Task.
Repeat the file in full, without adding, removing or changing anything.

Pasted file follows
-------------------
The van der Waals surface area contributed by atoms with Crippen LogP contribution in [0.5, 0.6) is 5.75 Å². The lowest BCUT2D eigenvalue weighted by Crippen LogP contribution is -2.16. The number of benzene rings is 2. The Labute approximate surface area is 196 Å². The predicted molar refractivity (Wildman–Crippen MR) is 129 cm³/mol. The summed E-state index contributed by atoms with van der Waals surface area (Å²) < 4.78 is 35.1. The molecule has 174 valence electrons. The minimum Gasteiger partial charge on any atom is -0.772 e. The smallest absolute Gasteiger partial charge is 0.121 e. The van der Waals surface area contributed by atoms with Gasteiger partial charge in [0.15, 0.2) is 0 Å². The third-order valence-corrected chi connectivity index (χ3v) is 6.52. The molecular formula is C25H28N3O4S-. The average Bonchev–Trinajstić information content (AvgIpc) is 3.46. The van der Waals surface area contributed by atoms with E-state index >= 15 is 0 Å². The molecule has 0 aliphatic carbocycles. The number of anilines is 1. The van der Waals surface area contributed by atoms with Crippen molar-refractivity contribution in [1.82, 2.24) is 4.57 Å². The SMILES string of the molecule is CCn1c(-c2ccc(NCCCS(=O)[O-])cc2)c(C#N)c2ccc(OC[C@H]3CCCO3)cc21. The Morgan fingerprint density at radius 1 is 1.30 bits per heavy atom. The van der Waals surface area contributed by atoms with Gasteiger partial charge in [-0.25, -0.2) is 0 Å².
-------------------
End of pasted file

The van der Waals surface area contributed by atoms with Crippen LogP contribution in [0.5, 0.6) is 5.75 Å². The lowest BCUT2D eigenvalue weighted by Crippen LogP contribution is -2.16. The number of benzene rings is 2. The Labute approximate surface area is 196 Å². The predicted molar refractivity (Wildman–Crippen MR) is 129 cm³/mol. The summed E-state index contributed by atoms with van der Waals surface area (Å²) < 4.78 is 35.1. The molecule has 174 valence electrons. The minimum Gasteiger partial charge on any atom is -0.772 e. The smallest absolute Gasteiger partial charge is 0.121 e. The van der Waals surface area contributed by atoms with Gasteiger partial charge in [0.15, 0.2) is 0 Å². The third-order valence-corrected chi connectivity index (χ3v) is 6.52. The molecular formula is C25H28N3O4S-. The average Bonchev–Trinajstić information content (AvgIpc) is 3.46. The van der Waals surface area contributed by atoms with E-state index >= 15 is 0 Å². The molecule has 0 aliphatic carbocycles. The number of anilines is 1. The van der Waals surface area contributed by atoms with Crippen molar-refractivity contribution in [1.82, 2.24) is 4.57 Å². The SMILES string of the molecule is CCn1c(-c2ccc(NCCCS(=O)[O-])cc2)c(C#N)c2ccc(OC[C@H]3CCCO3)cc21. The Morgan fingerprint density at radius 1 is 1.30 bits per heavy atom. The van der Waals surface area contributed by atoms with Gasteiger partial charge in [-0.25, -0.2) is 0 Å².